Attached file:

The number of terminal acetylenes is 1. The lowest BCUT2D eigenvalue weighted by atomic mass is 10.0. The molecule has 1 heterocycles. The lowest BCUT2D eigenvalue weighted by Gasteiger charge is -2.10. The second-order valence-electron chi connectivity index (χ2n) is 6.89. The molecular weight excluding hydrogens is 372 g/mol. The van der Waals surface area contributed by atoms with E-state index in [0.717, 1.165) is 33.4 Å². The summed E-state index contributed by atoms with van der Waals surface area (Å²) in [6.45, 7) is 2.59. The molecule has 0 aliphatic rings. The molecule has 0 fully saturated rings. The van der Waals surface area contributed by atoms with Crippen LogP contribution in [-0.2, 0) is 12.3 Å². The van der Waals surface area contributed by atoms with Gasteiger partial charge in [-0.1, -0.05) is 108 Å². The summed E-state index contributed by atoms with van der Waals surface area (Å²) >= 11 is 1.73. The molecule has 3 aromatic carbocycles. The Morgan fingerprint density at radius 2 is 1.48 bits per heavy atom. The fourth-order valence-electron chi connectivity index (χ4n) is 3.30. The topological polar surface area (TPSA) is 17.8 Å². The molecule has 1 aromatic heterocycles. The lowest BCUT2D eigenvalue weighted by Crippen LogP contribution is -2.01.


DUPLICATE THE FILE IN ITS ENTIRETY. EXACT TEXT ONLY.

The number of terminal acetylenes is 1. The lowest BCUT2D eigenvalue weighted by atomic mass is 10.0. The molecule has 1 heterocycles. The lowest BCUT2D eigenvalue weighted by Gasteiger charge is -2.10. The second-order valence-electron chi connectivity index (χ2n) is 6.89. The molecular weight excluding hydrogens is 372 g/mol. The van der Waals surface area contributed by atoms with E-state index in [0.717, 1.165) is 33.4 Å². The summed E-state index contributed by atoms with van der Waals surface area (Å²) in [6.45, 7) is 2.59. The molecule has 0 aliphatic rings. The molecule has 0 fully saturated rings. The van der Waals surface area contributed by atoms with Crippen LogP contribution in [-0.2, 0) is 12.3 Å². The van der Waals surface area contributed by atoms with Gasteiger partial charge in [-0.1, -0.05) is 108 Å². The summed E-state index contributed by atoms with van der Waals surface area (Å²) >= 11 is 1.73. The molecule has 3 aromatic carbocycles. The Morgan fingerprint density at radius 2 is 1.48 bits per heavy atom. The fourth-order valence-electron chi connectivity index (χ4n) is 3.30. The topological polar surface area (TPSA) is 17.8 Å². The molecule has 1 aromatic heterocycles. The lowest BCUT2D eigenvalue weighted by Crippen LogP contribution is -2.01.